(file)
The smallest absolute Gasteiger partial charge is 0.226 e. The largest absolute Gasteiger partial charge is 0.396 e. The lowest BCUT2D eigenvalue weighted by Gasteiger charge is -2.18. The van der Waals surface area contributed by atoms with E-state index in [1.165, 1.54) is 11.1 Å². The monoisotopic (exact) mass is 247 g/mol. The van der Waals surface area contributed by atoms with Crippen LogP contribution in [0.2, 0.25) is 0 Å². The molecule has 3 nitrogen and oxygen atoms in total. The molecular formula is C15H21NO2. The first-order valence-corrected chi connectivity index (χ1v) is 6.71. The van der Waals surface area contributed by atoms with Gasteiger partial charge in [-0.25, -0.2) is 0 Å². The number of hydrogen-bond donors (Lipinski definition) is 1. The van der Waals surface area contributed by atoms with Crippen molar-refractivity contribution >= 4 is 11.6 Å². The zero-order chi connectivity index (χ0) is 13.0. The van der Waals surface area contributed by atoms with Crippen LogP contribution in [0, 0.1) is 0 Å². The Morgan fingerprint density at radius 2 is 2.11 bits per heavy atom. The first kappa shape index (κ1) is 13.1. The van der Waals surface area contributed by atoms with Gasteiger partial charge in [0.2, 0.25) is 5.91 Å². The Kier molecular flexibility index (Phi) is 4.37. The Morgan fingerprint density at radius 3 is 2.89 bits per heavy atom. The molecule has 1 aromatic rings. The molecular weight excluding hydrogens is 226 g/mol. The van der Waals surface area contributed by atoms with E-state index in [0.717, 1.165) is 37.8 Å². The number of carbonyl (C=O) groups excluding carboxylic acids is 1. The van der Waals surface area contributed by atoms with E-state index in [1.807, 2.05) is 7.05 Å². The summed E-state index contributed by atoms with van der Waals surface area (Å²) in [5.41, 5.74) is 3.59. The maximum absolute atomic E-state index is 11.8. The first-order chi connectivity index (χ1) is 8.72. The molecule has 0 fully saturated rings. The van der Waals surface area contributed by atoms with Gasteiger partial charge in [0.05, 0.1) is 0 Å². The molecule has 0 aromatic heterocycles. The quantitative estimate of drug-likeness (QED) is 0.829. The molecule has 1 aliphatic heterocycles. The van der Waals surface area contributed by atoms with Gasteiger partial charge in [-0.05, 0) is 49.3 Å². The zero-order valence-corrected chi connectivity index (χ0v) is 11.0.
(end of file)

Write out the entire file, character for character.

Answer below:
The smallest absolute Gasteiger partial charge is 0.226 e. The largest absolute Gasteiger partial charge is 0.396 e. The lowest BCUT2D eigenvalue weighted by Gasteiger charge is -2.18. The van der Waals surface area contributed by atoms with E-state index in [1.165, 1.54) is 11.1 Å². The monoisotopic (exact) mass is 247 g/mol. The van der Waals surface area contributed by atoms with Crippen LogP contribution in [0.2, 0.25) is 0 Å². The molecule has 3 nitrogen and oxygen atoms in total. The molecular formula is C15H21NO2. The first-order valence-corrected chi connectivity index (χ1v) is 6.71. The van der Waals surface area contributed by atoms with Gasteiger partial charge in [-0.25, -0.2) is 0 Å². The number of hydrogen-bond donors (Lipinski definition) is 1. The van der Waals surface area contributed by atoms with Crippen molar-refractivity contribution >= 4 is 11.6 Å². The zero-order chi connectivity index (χ0) is 13.0. The van der Waals surface area contributed by atoms with Crippen LogP contribution in [0, 0.1) is 0 Å². The Morgan fingerprint density at radius 2 is 2.11 bits per heavy atom. The first kappa shape index (κ1) is 13.1. The van der Waals surface area contributed by atoms with Gasteiger partial charge in [0.2, 0.25) is 5.91 Å². The Kier molecular flexibility index (Phi) is 4.37. The Morgan fingerprint density at radius 3 is 2.89 bits per heavy atom. The molecule has 1 aromatic rings. The molecular weight excluding hydrogens is 226 g/mol. The van der Waals surface area contributed by atoms with E-state index in [0.717, 1.165) is 37.8 Å². The number of carbonyl (C=O) groups excluding carboxylic acids is 1. The van der Waals surface area contributed by atoms with E-state index in [1.807, 2.05) is 7.05 Å². The summed E-state index contributed by atoms with van der Waals surface area (Å²) in [5.41, 5.74) is 3.59. The maximum absolute atomic E-state index is 11.8. The first-order chi connectivity index (χ1) is 8.72. The molecule has 0 fully saturated rings. The van der Waals surface area contributed by atoms with Gasteiger partial charge in [0.05, 0.1) is 0 Å². The molecule has 0 aromatic heterocycles. The quantitative estimate of drug-likeness (QED) is 0.829. The molecule has 1 aliphatic heterocycles. The van der Waals surface area contributed by atoms with Gasteiger partial charge in [-0.05, 0) is 49.3 Å². The zero-order valence-corrected chi connectivity index (χ0v) is 11.0.